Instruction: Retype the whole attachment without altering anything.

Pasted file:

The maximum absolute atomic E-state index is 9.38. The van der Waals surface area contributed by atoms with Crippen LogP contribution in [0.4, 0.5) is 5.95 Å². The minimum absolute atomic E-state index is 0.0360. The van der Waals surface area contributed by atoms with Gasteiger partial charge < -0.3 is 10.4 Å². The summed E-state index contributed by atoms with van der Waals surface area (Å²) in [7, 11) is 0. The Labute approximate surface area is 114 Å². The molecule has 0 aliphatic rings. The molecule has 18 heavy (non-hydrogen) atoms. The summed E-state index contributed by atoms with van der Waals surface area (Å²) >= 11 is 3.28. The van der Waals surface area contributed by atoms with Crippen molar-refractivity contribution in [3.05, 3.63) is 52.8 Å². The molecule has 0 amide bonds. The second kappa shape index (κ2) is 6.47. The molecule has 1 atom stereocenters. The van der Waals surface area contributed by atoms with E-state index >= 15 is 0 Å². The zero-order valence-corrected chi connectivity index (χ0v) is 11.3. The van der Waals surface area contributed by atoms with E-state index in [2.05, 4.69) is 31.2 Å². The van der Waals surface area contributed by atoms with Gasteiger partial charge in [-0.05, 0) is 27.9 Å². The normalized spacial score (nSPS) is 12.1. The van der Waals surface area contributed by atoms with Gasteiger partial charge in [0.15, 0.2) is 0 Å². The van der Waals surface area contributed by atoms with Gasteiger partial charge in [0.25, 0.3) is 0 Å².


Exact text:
The maximum absolute atomic E-state index is 9.38. The van der Waals surface area contributed by atoms with Crippen LogP contribution in [0.4, 0.5) is 5.95 Å². The minimum absolute atomic E-state index is 0.0360. The van der Waals surface area contributed by atoms with Gasteiger partial charge < -0.3 is 10.4 Å². The summed E-state index contributed by atoms with van der Waals surface area (Å²) in [7, 11) is 0. The Labute approximate surface area is 114 Å². The molecule has 0 aliphatic rings. The molecule has 18 heavy (non-hydrogen) atoms. The summed E-state index contributed by atoms with van der Waals surface area (Å²) >= 11 is 3.28. The van der Waals surface area contributed by atoms with Crippen molar-refractivity contribution in [3.05, 3.63) is 52.8 Å². The molecule has 0 amide bonds. The second kappa shape index (κ2) is 6.47. The molecule has 1 atom stereocenters. The van der Waals surface area contributed by atoms with E-state index >= 15 is 0 Å². The zero-order valence-corrected chi connectivity index (χ0v) is 11.3. The van der Waals surface area contributed by atoms with E-state index in [2.05, 4.69) is 31.2 Å². The van der Waals surface area contributed by atoms with Gasteiger partial charge in [-0.05, 0) is 27.9 Å². The normalized spacial score (nSPS) is 12.1. The van der Waals surface area contributed by atoms with Gasteiger partial charge in [0.15, 0.2) is 0 Å². The van der Waals surface area contributed by atoms with Gasteiger partial charge in [0.25, 0.3) is 0 Å².